Prose goes on to show an example of what a writer can do while ignoring the advice of writing craft books. Not just any writer, but Virginia Woolf, writing in her essay, On Being Ill. Not just any sentence, but one 181 words long, which appears at the opening of the essay. (It’s shown at left; just click on it show a full-sized, readable page). Woolf’s sentence is something I share with our weekly workshop members during our eight-week sessions. “It’s not the sentence’s gigantism but rather its lucidity that makes it so worth studying and breaking down into its component parts,” Prose writes.

A good sentence is the meat on the bones of good writing. Prose writes, regarding the revision of sentences

Writers need to ask themselves

  • Is this the best word I can find?
  • Is my meaning clear?
  • Can a word or phrase be cut without sacrificing something essential?

Perhaps the most important question is, “Is this grammatical?” A novelist friend of mine compares the rules of grammar, punctuation and usage to a sort of old fashioned etiquette. He says that writing is like inviting someone to your house. The writer is the host, the reader the guest, and you, the writer, follow the etiquette because you want your readers to be more comfortable, especially is you’re planning to serve them something they might not be expecting.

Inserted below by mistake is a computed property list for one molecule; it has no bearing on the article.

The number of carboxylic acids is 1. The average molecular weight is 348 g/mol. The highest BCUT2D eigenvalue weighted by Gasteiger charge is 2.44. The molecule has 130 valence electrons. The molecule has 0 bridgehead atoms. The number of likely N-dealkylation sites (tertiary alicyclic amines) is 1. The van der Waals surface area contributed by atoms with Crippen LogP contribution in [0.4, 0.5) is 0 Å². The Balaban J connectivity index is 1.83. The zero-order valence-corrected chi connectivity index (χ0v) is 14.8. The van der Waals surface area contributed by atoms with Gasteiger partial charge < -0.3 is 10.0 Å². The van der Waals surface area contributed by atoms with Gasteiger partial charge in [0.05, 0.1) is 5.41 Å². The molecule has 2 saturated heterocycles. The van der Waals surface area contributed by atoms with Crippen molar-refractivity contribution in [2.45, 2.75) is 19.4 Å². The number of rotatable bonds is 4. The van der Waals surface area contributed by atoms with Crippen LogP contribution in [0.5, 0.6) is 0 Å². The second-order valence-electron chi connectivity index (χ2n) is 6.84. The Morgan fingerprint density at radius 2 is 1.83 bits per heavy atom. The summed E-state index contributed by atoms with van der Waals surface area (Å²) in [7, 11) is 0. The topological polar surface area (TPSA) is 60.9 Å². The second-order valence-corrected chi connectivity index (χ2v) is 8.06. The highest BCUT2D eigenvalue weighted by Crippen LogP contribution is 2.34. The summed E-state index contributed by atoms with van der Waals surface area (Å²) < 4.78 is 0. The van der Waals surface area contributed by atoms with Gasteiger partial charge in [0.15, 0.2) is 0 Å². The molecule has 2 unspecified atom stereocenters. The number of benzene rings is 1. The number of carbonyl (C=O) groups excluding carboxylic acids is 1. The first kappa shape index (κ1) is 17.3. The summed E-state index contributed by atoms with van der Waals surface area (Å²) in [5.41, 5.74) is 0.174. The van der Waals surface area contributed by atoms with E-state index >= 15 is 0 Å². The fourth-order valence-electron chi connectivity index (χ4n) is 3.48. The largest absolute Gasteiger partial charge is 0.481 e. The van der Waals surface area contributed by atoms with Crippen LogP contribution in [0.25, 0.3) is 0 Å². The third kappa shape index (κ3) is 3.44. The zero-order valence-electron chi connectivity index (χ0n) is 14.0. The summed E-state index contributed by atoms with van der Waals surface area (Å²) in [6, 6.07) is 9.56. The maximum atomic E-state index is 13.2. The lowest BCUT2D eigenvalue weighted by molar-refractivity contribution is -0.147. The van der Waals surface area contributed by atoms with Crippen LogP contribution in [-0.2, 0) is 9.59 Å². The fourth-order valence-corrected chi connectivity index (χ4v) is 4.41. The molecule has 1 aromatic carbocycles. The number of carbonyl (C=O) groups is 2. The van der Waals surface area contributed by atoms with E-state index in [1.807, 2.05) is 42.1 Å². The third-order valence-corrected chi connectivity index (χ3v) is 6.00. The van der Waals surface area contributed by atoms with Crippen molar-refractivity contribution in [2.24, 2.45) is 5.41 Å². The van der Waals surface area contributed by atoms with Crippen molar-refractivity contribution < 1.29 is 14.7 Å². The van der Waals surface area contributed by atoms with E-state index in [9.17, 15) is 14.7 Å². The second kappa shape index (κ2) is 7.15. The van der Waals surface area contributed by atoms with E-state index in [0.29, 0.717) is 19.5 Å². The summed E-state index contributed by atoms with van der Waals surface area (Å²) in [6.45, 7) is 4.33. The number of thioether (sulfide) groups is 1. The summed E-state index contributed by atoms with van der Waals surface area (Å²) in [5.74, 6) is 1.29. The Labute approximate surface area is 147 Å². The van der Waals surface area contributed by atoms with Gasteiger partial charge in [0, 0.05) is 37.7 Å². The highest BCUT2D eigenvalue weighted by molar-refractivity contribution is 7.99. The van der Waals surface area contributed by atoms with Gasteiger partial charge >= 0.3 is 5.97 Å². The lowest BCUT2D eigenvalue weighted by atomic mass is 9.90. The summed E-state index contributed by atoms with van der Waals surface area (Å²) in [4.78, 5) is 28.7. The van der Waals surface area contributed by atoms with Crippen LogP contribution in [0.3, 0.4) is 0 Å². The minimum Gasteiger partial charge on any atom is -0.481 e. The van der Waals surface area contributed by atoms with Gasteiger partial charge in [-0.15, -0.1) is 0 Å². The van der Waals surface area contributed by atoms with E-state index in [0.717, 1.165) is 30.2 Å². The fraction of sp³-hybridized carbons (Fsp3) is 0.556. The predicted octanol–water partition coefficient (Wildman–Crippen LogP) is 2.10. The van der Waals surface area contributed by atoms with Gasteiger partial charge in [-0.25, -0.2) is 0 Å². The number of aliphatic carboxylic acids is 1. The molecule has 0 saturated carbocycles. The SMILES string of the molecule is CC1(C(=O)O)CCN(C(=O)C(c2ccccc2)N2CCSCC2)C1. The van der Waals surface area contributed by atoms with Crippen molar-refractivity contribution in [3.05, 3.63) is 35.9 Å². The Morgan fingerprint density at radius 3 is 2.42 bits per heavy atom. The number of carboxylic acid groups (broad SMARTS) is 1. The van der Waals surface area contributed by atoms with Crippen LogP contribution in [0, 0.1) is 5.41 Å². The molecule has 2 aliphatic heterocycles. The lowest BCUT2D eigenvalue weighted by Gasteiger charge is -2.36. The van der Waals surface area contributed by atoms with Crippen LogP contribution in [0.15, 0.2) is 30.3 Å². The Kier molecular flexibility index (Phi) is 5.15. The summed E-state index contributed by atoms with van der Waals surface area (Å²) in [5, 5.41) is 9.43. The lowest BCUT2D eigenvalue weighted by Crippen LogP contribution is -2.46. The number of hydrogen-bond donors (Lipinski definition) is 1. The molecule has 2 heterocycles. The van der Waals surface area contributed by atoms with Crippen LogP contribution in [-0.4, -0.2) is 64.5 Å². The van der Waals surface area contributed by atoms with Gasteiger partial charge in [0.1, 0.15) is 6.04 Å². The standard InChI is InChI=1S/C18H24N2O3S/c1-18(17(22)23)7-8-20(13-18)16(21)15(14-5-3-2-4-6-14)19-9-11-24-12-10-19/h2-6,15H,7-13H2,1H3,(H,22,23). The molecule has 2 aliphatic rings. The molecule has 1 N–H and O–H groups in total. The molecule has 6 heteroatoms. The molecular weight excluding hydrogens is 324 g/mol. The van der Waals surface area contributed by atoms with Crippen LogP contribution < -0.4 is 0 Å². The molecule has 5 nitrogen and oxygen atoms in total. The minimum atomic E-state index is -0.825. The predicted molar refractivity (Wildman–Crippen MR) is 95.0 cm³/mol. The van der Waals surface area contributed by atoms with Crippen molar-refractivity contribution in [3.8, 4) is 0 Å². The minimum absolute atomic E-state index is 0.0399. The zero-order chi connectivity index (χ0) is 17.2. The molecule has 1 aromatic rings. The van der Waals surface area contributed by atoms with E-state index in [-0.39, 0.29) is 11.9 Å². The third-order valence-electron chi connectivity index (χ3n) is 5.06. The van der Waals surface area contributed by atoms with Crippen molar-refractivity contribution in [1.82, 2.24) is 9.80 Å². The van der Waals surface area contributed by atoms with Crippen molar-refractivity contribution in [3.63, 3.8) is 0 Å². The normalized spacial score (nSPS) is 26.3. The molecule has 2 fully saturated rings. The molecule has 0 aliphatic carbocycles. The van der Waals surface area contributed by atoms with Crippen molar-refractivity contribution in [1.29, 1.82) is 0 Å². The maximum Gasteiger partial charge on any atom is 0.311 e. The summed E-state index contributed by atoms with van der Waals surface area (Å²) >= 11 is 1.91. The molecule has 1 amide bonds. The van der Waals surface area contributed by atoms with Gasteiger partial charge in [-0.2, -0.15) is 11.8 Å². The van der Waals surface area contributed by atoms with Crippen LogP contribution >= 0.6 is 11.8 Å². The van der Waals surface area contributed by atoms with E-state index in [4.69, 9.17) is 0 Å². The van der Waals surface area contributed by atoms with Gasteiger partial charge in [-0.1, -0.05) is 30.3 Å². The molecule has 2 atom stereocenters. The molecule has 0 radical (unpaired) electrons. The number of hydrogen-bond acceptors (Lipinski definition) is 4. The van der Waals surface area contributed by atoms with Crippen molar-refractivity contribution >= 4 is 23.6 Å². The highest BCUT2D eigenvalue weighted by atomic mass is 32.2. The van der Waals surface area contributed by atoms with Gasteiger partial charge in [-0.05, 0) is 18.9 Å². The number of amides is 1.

Prose adds that she revisits Strunk and White’s The Elements of Style from time to time. But most craft books like this instruct a writer what not to do. Learning from reading is a way to enter a new league of writing, once the fundamentals of grammar are in your toolkit. Literature shows us what kind of great sentences are possible to write.